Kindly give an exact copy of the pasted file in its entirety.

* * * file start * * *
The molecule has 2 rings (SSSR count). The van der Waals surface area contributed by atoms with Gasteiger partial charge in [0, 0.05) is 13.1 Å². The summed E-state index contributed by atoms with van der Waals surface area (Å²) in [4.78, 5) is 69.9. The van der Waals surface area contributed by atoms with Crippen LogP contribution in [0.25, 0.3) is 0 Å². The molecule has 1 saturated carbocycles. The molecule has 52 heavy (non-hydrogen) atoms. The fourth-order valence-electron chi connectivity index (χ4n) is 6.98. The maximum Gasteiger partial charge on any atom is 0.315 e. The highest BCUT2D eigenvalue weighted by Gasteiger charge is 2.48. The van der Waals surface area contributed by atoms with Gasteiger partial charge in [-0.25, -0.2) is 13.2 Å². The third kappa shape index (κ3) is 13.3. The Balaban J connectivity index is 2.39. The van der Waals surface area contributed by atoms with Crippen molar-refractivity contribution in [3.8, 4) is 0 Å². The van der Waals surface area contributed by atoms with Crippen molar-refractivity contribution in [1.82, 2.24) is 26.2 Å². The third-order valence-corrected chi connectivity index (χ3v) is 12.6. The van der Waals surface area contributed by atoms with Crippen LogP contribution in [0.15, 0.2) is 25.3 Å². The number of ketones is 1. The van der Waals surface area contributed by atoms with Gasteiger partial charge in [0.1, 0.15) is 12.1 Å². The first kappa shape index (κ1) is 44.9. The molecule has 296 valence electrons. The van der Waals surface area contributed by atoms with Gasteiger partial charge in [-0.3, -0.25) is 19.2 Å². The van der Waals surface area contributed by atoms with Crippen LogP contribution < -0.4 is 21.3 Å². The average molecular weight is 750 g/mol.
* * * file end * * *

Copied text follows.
The molecule has 2 rings (SSSR count). The van der Waals surface area contributed by atoms with Gasteiger partial charge in [0, 0.05) is 13.1 Å². The summed E-state index contributed by atoms with van der Waals surface area (Å²) in [4.78, 5) is 69.9. The van der Waals surface area contributed by atoms with Crippen LogP contribution in [0.25, 0.3) is 0 Å². The molecule has 1 saturated carbocycles. The molecule has 52 heavy (non-hydrogen) atoms. The fourth-order valence-electron chi connectivity index (χ4n) is 6.98. The maximum Gasteiger partial charge on any atom is 0.315 e. The highest BCUT2D eigenvalue weighted by Gasteiger charge is 2.48. The van der Waals surface area contributed by atoms with Gasteiger partial charge in [-0.25, -0.2) is 13.2 Å². The third kappa shape index (κ3) is 13.3. The Balaban J connectivity index is 2.39. The van der Waals surface area contributed by atoms with Crippen molar-refractivity contribution in [3.8, 4) is 0 Å². The van der Waals surface area contributed by atoms with Crippen molar-refractivity contribution in [1.82, 2.24) is 26.2 Å². The third-order valence-corrected chi connectivity index (χ3v) is 12.6. The van der Waals surface area contributed by atoms with Crippen LogP contribution in [0.15, 0.2) is 25.3 Å². The number of ketones is 1. The van der Waals surface area contributed by atoms with Gasteiger partial charge in [0.1, 0.15) is 12.1 Å². The first kappa shape index (κ1) is 44.9. The molecule has 296 valence electrons. The van der Waals surface area contributed by atoms with Gasteiger partial charge in [-0.3, -0.25) is 19.2 Å². The van der Waals surface area contributed by atoms with Crippen LogP contribution < -0.4 is 21.3 Å². The average molecular weight is 750 g/mol.